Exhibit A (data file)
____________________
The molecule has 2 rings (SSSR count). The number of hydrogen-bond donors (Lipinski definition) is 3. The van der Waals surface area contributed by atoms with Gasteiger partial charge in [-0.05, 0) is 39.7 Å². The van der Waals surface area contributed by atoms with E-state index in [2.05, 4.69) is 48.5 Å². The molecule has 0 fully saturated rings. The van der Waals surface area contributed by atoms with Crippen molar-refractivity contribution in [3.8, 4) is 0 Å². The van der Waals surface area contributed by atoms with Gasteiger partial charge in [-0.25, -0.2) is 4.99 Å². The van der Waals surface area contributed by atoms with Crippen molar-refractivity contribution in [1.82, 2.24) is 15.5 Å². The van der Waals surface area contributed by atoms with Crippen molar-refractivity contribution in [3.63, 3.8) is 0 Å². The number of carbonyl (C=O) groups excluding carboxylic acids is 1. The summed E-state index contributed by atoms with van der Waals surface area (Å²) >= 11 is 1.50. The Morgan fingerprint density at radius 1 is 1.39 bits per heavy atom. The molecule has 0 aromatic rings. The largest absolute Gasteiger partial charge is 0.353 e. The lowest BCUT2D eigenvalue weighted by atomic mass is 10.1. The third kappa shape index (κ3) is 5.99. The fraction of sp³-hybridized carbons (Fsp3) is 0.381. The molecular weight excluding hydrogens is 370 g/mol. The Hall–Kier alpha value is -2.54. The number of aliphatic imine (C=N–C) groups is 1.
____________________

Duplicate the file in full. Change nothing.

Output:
The molecule has 2 rings (SSSR count). The number of hydrogen-bond donors (Lipinski definition) is 3. The van der Waals surface area contributed by atoms with Gasteiger partial charge in [-0.05, 0) is 39.7 Å². The van der Waals surface area contributed by atoms with E-state index in [2.05, 4.69) is 48.5 Å². The molecule has 0 fully saturated rings. The van der Waals surface area contributed by atoms with Crippen molar-refractivity contribution in [3.8, 4) is 0 Å². The van der Waals surface area contributed by atoms with Gasteiger partial charge in [-0.25, -0.2) is 4.99 Å². The van der Waals surface area contributed by atoms with Crippen molar-refractivity contribution in [1.82, 2.24) is 15.5 Å². The van der Waals surface area contributed by atoms with Crippen molar-refractivity contribution in [3.63, 3.8) is 0 Å². The number of carbonyl (C=O) groups excluding carboxylic acids is 1. The summed E-state index contributed by atoms with van der Waals surface area (Å²) >= 11 is 1.50. The Morgan fingerprint density at radius 1 is 1.39 bits per heavy atom. The molecule has 0 aromatic rings. The largest absolute Gasteiger partial charge is 0.353 e. The lowest BCUT2D eigenvalue weighted by atomic mass is 10.1. The third kappa shape index (κ3) is 5.99. The fraction of sp³-hybridized carbons (Fsp3) is 0.381. The molecular weight excluding hydrogens is 370 g/mol. The Hall–Kier alpha value is -2.54. The number of aliphatic imine (C=N–C) groups is 1.